I don’t know if I want to live in a world where a Call of Duty game might be true.
Of course it came Lockheed-Martin’s Land Systems branch. It looks as if it’s transferring energy to the leg and back in order to assist with load-bearing, allowing the soldier to carry more gear. It’s not that big of a stretch of the imagination to envision something that incorporates weapons systems, before you know it, you’re Iron Man.
As an example USMC has recommended that infantry carry no more than 70lbs of weight for prolonged periods. Consider the average weight of the pack of a soldier on extended patrol is something like 150 lbs +.
I work with a bunch of former military, and just about all of the former infantry types have some sort of problems with their backs and or knees.
10 to 20lbs of weapons, 40lbs of armor (vest + helmet). Then you have a standard load of ammo, probably some extra ammo for you and the “fire” positions of the squad (Auto rifleman, mortars & machine gunners), possibly a light anti-tank weapon to defeat fortifications, radios, food and water for a couple of days, clothing, and personal hygienic stuff.
So half of it is the stuff they need to fight someone, and half of it is just the things you need to stay alive and healthy in the field for two weeks. If they could reduce it down, I’m sure they would.
Sounds like a terrible combo if it’s that destructive on your populace. Why do they even agree to take all of that along?! The most I’ve found for infantry here is 92lbs which looks already like a packing mule.
I’ve read about this too. It astounds me they are expected to carry that much and the damage done to them because of this. You would think that with all the money we spend in the military budget they could push some towards the average grunt.
Remember, a great deal of it is, and I’m sure your military does it to, constant physical training. The ideal standard of fitness for an infantryman is to move twenty miles in a day with his pack, and have energy left over to dig a fighting position, and be able to win a firefight. That is not a level of fitness that comes naturally to the modern, western, human. That requires constant marching, with increasing loads, to build a standard of conditioning.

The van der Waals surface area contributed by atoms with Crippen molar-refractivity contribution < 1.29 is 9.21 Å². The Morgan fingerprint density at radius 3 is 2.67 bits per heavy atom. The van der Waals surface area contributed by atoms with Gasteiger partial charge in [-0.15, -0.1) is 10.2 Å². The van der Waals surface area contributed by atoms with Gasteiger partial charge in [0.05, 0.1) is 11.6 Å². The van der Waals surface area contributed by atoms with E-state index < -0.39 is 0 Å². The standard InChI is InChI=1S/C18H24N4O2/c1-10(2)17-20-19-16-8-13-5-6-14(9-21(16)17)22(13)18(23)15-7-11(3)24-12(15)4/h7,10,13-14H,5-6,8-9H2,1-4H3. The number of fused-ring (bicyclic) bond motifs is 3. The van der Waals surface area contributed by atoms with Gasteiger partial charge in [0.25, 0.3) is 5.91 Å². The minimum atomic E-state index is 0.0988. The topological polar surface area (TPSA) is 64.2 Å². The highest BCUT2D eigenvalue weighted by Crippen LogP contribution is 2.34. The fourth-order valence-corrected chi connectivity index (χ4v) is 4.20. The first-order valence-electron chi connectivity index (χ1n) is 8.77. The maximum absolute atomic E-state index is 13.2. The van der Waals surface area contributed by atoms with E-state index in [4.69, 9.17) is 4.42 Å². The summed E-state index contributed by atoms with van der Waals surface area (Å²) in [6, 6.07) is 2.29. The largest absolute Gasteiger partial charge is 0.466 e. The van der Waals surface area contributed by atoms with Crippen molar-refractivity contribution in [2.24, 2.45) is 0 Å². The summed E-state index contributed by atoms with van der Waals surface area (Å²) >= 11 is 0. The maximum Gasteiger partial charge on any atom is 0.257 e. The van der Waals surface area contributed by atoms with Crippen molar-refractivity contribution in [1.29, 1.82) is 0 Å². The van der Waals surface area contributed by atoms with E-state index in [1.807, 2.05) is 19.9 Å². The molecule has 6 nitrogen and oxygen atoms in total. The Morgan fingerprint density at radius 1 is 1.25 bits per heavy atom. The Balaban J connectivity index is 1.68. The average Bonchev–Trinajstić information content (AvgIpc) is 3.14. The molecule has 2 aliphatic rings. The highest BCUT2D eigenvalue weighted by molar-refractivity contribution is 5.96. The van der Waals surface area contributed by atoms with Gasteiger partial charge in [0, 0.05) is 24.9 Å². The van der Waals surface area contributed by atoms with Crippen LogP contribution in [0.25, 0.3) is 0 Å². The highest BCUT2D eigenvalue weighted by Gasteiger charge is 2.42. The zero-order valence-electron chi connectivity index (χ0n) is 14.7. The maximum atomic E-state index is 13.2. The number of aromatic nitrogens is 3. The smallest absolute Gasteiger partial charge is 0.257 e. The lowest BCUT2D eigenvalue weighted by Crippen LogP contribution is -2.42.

Secondly, it’s not as if, at least overseas, this is being imposed on unwilling soldiers. After a patrol or two I can guarantee you they’re going to find a way to pair down their pack to the absolute bare minimums. All of that stuff is necessary to be able to survive outside of the logistical train for a time, and still have the supplies to pick and win a fight, or at least put out enough firepower to survive long enough to call in some form of fire support.
Oh I know it requires training, I’ve done copious amounts of walking with extra weight and what comes easy for some is torture for others. But this is beyond reasonable and will destroy your joints one way or another as your colleague’s kindly demonstrate. Bloody hell they are not some sort of well trained Roman legion… I see no reason why to try and imitate that standard.
I mean, are we going off hearsay here, or do we know for a fact that
Non-US military infantry veterans definitely don’t suffer the same post-service conditions i.e. bad knees and backs especially.
Non-US military infantry standard marching kit loadouts are lighter than US ones.
As far as I know Infantry’s just a dirty, nasty, brutal job that makes you tough but definitely leaves you with some scars, be they from combat or just the strain of doing a lot of physical activity up to and past any reasonable breaking point for years.
Always has been, probably always will be. The fundamental issue is that you need
a) Enough to conduct a long camping trip.
b) Enough to fight effectively.
While the weight of a has diminished significantly, the weight of b continues to increase. That’s a hard problem to get around.
It is, I still think it’s insanity to approach it like that. You also need a economical viable population after they have done their military service, and not all of them can function in a desk job. Even then the disabilities might lower the productivity.
And let’s be honest, the military isn’t a career for life thing for most people, unless you perhaps land a higher up cushy job.